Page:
Violent Video Games Increase Pain Tolerance? OK, Hit Me.

Researchers at Keele University in England decided it would be neat if they had 40 volunteers play either a violent or non-violent video game for 10 minutes and then submerge one of their hands in ice-cold water. This study into the sort of silly things researchers can make subjects do yielded fresh information on the effects of violent first-person shooters on pain tolerance.

The study found that that subjects that had played a violent video game kept their hands submerged for 65 per cent longer than those that did not, leading researchers to conclude that playing visceral, first-person shooter-type games not only enhanced feelings of aggression, but also tolerance for ice-cold water, or pain.

Now I'm no fan of having my body parts submerged in frigid liquid, but I wouldn't exactly call it pain-inducing. After the initial shock I generally find my extremities numbing quite nicely, though I suppose "violent video games increase numbing-quite-nicely tolerance" wouldn't look nearly as impressive atop a study published in the journal Psychological Reports, which publishes the sort of things you'd expect. I also suppose it's tough to get test subjects willing to get punched in the teeth.

Tough, but not impossible — they really need to apply themselves.

It bears noting that the same team, led by senior lecturer in psychology Dr Richard Stephens, is also responsible for a study that determined that swearing increases people's tolerance for pain. This is a group of people with more ice-cold water than they know what to do with.

From the good Dr. Stephens: "We assumed that swearing eases pain by sparking an emotional reaction in participants — most likely to be aggression — in turn setting off the body's fight or flight response. This latest study was a test of that assumption in which we set out to try and raise participants' aggression levels by having them play a violent video game. We then tested the effect on pain tolerance. The results confirm our predictions that playing the video game increased both feelings of aggression and pain tolerance".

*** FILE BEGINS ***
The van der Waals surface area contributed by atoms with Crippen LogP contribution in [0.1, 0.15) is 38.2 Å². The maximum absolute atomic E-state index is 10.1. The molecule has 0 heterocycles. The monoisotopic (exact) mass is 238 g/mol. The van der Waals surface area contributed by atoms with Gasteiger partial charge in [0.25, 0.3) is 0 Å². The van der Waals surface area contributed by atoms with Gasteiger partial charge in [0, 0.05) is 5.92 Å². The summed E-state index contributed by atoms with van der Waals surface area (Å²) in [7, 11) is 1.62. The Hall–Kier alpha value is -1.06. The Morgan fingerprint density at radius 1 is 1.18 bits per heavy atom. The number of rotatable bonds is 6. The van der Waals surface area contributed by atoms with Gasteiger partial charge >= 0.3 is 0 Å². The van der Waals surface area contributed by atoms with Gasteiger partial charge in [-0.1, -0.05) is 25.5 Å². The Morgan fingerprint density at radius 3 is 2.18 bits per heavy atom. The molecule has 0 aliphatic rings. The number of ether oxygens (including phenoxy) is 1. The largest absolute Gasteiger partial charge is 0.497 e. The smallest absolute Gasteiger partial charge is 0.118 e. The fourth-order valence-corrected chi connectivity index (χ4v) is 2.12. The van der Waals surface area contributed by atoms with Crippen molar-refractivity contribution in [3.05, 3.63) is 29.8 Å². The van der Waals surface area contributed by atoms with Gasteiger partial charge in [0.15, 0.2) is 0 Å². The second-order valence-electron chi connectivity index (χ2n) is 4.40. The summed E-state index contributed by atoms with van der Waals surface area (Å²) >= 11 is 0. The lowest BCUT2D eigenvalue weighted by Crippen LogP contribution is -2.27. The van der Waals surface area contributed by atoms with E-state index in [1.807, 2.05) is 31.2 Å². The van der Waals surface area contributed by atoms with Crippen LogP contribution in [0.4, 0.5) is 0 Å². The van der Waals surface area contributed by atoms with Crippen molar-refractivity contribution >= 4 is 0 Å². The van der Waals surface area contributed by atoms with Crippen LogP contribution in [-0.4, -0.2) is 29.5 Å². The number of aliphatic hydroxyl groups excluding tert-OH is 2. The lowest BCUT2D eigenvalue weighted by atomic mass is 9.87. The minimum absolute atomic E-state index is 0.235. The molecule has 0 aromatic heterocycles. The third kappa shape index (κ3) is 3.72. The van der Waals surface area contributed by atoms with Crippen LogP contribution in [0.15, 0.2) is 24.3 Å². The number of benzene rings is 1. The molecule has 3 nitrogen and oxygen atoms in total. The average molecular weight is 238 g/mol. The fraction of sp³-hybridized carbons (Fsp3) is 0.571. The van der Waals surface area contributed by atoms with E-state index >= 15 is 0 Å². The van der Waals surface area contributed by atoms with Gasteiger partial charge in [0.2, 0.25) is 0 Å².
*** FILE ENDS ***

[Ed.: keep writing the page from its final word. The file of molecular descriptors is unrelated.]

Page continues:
So basically they have determined that aggression increases pain tolerance, and this study demonstrates another way to get aggression going. They've done swearing and now video games. Perhaps next they'll do having someone hit on your girlfriend at the pub, or having someone sit down across from you and start eating your fries without asking.

Violent video games can ease pain [Keele University]


    Did they have a control group playing non violent video games to see whether the affect was a result of having more blood running through ones fingers from having been fiddling with a controller for ten minutes?

    Of course they didn't, because that would be good science that would potentially work against their hypothesis.

      They did, mentioned both above and in more detail in the link..
      Better than a base control group, they used the same test subjects on separate occasions playing the two game types.

      In the link:
      "Participants played both the violent and non-violent game on separate occasions for 10 minutes and then placed one of their hands in ice-cold water to test their reaction to pain".

      Saying this, of you go to the study itself, the non-violent video game is a gold game, which would have less muscular movement in the hand as you suggested.

      The journal article itself:

        Sorry, I meant "Golf Game"

      "They had 40 volunteers play either a violent or non-violent video game for 10 minutes"
      Of Course they did.

      Of course you didn't read the full article. I'd be more interested in the effect of game intensity and adrenaline on blood flow, versus just violence (eg: Unreal Tournament versus intense racing game).

        Right then. No more reading articles and writing inflammatory responses at 3am.

        I'll get my coat.

          Hm, although the time stamp says 2:01 pm. Whatever. Skipped over pertinent information. Made ill considered comment. Moving on.

    Forty people..... Now that's an accurate result.

      At least 95% accurate, as is the standard set for all research papers. Small sample doesn't matter much if the effect is large and the groups are split randomly.

    "Now I’m no fan of having my body parts submerged in frigid liquid" - I assume you haven't done this. We did in a health science course, and people passed out.

    From what I'm reading, all they've shown is that violent video games, or rather, stressful situations induce the "Fight or flight" response which is then responsible for reducing the pain response. It's not the games themselves that increase the pain tolerance.

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